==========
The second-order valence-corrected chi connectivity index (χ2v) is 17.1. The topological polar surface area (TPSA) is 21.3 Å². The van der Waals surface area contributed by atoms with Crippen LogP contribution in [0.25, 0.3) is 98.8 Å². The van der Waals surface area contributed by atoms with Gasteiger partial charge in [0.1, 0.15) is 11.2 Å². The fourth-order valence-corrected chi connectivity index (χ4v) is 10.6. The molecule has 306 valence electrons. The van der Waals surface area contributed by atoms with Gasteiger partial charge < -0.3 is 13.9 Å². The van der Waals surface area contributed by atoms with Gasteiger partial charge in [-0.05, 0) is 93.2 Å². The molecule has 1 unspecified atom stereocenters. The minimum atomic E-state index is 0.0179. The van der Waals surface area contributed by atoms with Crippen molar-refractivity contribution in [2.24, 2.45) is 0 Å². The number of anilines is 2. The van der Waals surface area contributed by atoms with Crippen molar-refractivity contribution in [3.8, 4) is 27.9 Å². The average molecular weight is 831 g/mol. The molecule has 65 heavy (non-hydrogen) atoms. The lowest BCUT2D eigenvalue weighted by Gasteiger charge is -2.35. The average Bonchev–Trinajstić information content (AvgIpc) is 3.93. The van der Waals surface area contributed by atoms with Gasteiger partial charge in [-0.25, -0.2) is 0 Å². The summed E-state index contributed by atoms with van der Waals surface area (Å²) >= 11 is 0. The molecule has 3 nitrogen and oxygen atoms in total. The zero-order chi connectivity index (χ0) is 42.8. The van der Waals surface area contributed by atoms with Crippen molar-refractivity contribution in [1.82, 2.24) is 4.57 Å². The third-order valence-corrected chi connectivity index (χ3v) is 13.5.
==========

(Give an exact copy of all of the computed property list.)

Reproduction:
The second-order valence-corrected chi connectivity index (χ2v) is 17.1. The topological polar surface area (TPSA) is 21.3 Å². The van der Waals surface area contributed by atoms with Crippen LogP contribution in [0.25, 0.3) is 98.8 Å². The van der Waals surface area contributed by atoms with Gasteiger partial charge in [0.1, 0.15) is 11.2 Å². The fourth-order valence-corrected chi connectivity index (χ4v) is 10.6. The molecule has 306 valence electrons. The van der Waals surface area contributed by atoms with Gasteiger partial charge < -0.3 is 13.9 Å². The van der Waals surface area contributed by atoms with Gasteiger partial charge in [-0.05, 0) is 93.2 Å². The molecule has 1 unspecified atom stereocenters. The minimum atomic E-state index is 0.0179. The van der Waals surface area contributed by atoms with Crippen molar-refractivity contribution in [2.24, 2.45) is 0 Å². The number of anilines is 2. The van der Waals surface area contributed by atoms with Crippen molar-refractivity contribution in [3.8, 4) is 27.9 Å². The average molecular weight is 831 g/mol. The molecule has 65 heavy (non-hydrogen) atoms. The lowest BCUT2D eigenvalue weighted by Gasteiger charge is -2.35. The average Bonchev–Trinajstić information content (AvgIpc) is 3.93. The van der Waals surface area contributed by atoms with Gasteiger partial charge in [-0.25, -0.2) is 0 Å². The summed E-state index contributed by atoms with van der Waals surface area (Å²) >= 11 is 0. The molecule has 3 nitrogen and oxygen atoms in total. The zero-order chi connectivity index (χ0) is 42.8. The van der Waals surface area contributed by atoms with Crippen molar-refractivity contribution in [1.82, 2.24) is 4.57 Å². The third-order valence-corrected chi connectivity index (χ3v) is 13.5.